Israel’s influence has also grown due its population boom which is unusually sophisticated for the region thereby adding value more than the resources they devour. In the 70’s there were about 3 million Israelis. Now, it is closer to 9 million. Nevertheless, they will need space and my guess is they will eventually reach out to the Mediterranean in the same way Dubai did with its artificial islands in the Persian Gulf. Advances in water desalination combined with their own low-cost energy sources is likely to drive hydro innovation and once ntractable deserts may suddenly bloom. The Negev is still Israel’s biggest land mass. Going forward, peace negotiations may have less to do with land – there is plenty of idle, arid kind – and more to with hydration. In effect, the conversation will move more toward innovation than real estate.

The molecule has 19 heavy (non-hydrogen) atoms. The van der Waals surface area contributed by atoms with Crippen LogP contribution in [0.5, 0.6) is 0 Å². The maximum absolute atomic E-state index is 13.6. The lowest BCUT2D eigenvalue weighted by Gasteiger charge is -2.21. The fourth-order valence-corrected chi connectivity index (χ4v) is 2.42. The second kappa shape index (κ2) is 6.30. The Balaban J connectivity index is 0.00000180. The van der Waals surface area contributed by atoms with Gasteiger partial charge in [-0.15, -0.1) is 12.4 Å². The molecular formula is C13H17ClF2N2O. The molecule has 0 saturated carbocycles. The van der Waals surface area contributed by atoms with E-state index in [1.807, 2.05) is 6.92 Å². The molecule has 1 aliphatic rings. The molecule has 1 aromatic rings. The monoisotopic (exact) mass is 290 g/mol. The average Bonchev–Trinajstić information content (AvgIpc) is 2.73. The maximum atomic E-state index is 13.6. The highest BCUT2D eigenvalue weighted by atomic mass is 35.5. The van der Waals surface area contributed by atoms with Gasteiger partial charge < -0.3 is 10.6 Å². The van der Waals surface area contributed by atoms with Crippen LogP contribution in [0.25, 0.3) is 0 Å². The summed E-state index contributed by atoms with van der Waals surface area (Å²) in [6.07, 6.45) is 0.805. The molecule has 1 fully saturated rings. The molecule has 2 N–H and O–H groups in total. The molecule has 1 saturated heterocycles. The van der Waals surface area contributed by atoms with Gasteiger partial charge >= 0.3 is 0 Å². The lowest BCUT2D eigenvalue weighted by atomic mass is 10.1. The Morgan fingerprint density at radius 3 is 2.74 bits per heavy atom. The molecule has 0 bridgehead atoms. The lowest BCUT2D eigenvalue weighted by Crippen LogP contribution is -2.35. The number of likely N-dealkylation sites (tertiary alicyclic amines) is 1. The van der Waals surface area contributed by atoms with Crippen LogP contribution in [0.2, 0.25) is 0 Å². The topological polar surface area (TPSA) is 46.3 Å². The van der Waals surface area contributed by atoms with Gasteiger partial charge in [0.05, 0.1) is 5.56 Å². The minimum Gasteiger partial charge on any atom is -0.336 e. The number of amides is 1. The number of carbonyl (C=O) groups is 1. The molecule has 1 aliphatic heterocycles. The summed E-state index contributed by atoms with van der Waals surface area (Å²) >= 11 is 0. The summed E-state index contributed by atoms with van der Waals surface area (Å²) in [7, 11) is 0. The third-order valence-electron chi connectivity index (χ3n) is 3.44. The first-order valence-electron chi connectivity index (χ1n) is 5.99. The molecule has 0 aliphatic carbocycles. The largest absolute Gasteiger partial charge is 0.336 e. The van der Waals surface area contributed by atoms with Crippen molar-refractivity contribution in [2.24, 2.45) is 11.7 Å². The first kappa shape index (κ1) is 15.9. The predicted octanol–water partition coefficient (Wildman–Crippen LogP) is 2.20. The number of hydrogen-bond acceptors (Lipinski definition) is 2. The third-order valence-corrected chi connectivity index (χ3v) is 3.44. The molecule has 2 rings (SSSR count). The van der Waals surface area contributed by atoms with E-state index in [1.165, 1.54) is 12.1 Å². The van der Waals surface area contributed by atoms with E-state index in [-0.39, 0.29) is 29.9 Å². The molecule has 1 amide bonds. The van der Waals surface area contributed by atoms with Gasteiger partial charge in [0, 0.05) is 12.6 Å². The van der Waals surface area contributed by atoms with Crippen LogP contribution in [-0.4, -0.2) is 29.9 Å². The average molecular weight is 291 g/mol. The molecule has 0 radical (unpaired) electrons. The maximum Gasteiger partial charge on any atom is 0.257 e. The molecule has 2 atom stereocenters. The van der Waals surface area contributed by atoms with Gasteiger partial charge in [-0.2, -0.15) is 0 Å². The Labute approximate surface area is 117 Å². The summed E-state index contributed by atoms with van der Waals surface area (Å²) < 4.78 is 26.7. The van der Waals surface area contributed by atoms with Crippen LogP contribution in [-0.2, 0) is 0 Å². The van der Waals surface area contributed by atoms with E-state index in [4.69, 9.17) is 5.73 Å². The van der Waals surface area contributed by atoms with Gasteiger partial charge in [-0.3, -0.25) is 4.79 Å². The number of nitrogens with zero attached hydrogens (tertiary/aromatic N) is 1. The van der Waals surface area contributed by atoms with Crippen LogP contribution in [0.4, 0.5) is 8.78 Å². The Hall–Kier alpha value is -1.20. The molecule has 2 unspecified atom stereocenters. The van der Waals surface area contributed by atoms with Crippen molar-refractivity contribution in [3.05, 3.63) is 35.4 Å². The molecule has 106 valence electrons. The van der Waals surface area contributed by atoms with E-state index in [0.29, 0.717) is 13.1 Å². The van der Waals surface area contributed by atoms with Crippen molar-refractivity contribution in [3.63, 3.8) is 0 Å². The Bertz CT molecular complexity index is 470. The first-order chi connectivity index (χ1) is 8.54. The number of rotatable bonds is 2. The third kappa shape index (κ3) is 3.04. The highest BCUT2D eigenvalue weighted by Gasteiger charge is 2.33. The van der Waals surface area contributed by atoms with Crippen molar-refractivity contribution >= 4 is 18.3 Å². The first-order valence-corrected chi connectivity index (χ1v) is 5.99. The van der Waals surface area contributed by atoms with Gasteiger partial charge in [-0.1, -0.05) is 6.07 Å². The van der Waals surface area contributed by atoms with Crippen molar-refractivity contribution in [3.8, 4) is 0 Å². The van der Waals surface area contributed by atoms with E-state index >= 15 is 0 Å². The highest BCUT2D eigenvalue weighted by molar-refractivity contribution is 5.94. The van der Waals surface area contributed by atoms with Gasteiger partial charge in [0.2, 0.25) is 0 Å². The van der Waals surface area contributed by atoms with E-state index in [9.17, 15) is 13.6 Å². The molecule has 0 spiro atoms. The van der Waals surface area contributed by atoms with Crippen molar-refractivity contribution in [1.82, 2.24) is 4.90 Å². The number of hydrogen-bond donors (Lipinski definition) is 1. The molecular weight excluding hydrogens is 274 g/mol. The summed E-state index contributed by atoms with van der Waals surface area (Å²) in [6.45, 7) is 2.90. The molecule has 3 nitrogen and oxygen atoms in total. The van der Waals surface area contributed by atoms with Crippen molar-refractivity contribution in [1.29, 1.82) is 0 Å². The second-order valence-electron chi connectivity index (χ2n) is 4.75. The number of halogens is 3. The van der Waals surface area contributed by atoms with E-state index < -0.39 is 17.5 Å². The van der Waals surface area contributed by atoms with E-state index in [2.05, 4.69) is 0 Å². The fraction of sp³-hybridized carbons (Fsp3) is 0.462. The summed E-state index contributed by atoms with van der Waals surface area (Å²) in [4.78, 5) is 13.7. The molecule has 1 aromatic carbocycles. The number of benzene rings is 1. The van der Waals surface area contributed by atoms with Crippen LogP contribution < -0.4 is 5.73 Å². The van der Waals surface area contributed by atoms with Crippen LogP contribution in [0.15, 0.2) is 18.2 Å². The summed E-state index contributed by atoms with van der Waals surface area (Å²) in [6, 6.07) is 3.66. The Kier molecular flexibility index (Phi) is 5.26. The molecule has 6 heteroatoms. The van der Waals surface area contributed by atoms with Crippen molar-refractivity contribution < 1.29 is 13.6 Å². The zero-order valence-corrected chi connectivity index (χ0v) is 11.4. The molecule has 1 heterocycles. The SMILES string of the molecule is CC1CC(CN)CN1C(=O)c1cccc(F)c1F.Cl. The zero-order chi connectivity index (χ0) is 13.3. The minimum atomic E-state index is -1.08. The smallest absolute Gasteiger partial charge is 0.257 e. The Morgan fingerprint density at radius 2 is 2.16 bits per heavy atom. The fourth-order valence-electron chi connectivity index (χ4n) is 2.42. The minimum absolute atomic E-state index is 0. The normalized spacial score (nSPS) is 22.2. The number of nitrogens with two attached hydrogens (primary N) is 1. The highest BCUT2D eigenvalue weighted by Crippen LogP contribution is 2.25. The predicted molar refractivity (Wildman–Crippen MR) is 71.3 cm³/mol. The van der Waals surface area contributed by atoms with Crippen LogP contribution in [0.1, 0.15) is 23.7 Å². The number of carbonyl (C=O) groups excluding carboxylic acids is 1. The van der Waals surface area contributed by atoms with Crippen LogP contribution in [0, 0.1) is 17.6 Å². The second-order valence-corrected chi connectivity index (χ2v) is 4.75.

To give you an idea of what I mean by an entrepreneurial country consider this: my host had recently taken his software company public on the NASDAQ with a $500 million cap and $187 million in annual revenues. They had invested some of that money with another relative who had developed and artificial bone biotech company. At some point in my trip I met an old employee of mine who had moved to Israel, used her experience with our parent company, TECHmarketing to get a job in a start-up that also went public on the NASDAQ and then married a colleague who went on to sell his company to IBM. Nowhere did oranges, real estate or kibbutzes play a part – except that a pioneering, collectivist state of mind probably molded a culture with a will to work and overcome.